CollegeSource sued AcademyOne in the United States District Court for the Southern District of California. AcademyOne moved to dismiss, claiming that it was not subject to general jurisdiction or specific jurisdiction there. The district court agreed, and dismissed the action. The Ninth Circuit reversed. Although the Ninth Circuit agreed that AcademyOne did not have sufficient continuous and systematic contacts with California to subject it to general jurisdiction in California, the court was persuaded that AcademyOne was subject to specific jurisdiction because (1) AcademyOne purposefully directed activities to California, (2) CollegeSource’s claim arose out of those activities, and (3) the exercise of jurisdiction over AcademyOne was reasonable. Relying on the Supreme Court’s recent decision in J. McIntyre Machinery, Ltd. v. Nicastro, 131 S. Ct. 2780 (2011), the court concluded that the facts demonstrated that AcademyOne expressly aimed its actions at the forum state. The court also found that the exercise of jurisdiction over AcademyOne was reasonable, in part, because of the strong evidence that AcademyOne purposefully directed its actions to California (as described above), and the record did not support AcademyOne’s claim that it is “a small company in Philadelphia,” whose “key employees and witnesses are in Pennsylvania,” such that defending this case in California would be “onerous.” The court also noted that while this action could have been filed in the Eastern District of Pennsylvania, as AcademyOne suggested it should have been, whether an alternative reasonable forum exists “becomes an issue only when the forum state is shown to be unreasonable.” And in this case, the Ninth Circuit concluded it was not.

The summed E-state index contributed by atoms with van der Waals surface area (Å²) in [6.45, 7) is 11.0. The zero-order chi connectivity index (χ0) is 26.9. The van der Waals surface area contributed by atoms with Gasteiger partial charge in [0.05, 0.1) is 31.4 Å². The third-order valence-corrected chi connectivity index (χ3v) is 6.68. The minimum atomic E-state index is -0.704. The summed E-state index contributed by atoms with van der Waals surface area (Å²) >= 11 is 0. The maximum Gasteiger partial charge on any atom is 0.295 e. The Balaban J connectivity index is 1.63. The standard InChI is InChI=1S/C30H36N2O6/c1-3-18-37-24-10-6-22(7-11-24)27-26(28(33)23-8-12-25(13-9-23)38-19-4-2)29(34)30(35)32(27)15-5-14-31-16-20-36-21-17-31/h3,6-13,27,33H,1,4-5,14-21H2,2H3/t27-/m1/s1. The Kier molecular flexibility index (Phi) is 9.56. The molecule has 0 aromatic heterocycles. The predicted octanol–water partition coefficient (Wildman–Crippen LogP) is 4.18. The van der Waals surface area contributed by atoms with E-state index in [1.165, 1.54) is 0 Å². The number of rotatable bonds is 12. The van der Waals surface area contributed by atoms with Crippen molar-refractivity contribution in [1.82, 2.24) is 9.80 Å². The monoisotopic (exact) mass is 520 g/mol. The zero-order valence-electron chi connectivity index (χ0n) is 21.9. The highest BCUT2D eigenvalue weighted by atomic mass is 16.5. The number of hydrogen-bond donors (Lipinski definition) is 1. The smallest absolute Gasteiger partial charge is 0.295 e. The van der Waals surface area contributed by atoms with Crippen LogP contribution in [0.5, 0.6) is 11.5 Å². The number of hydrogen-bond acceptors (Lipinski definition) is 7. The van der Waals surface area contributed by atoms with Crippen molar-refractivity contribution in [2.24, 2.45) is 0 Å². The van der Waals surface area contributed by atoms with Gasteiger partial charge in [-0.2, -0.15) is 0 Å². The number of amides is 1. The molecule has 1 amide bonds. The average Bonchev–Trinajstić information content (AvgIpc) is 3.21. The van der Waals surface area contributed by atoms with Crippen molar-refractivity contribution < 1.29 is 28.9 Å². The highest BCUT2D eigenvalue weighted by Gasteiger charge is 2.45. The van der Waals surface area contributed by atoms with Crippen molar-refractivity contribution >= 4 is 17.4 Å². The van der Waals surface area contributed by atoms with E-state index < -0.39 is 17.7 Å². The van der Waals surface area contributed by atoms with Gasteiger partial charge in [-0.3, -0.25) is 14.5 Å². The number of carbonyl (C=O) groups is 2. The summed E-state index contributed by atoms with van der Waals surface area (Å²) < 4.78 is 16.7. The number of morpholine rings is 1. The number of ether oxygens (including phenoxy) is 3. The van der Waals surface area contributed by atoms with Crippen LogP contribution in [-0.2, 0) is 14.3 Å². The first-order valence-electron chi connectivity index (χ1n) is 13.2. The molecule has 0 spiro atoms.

In Mavrix, Mavrix sued Brand Technologies and its CEO in the United States District Court for the Central District of California, claiming that Brand infringed Mavrix’s copyrighted photos on its website. Mavrix later amended its complaint to add a trademark infringement claim. The suit arose out of photographs of celebrities that Mavrix owned, but that Brand posted on its celebrity websites without authorization. Like AcademyOne in CollegeSource, Brand also has no offices, personnel, or real property in California, and is not licensed to do business in California and pays no California taxes. Although the Ninth Circuit noted that it was unclear how many of Brand’s website’s visitors are California residents, the record demonstrated that Brand’s website has specific ties to California, including that (1) Brand makes money from third-party advertisements for jobs, hotels, and vacations in California, (2) Brand’s website has a “Ticket Center” with a link to the website of a third-party vendor who sells tickets to events, (3) various California firms provide advertising, hosting, and website maintenance services to Brand, and (4) Brand has a “link-sharing” agreement with a California-based national news site.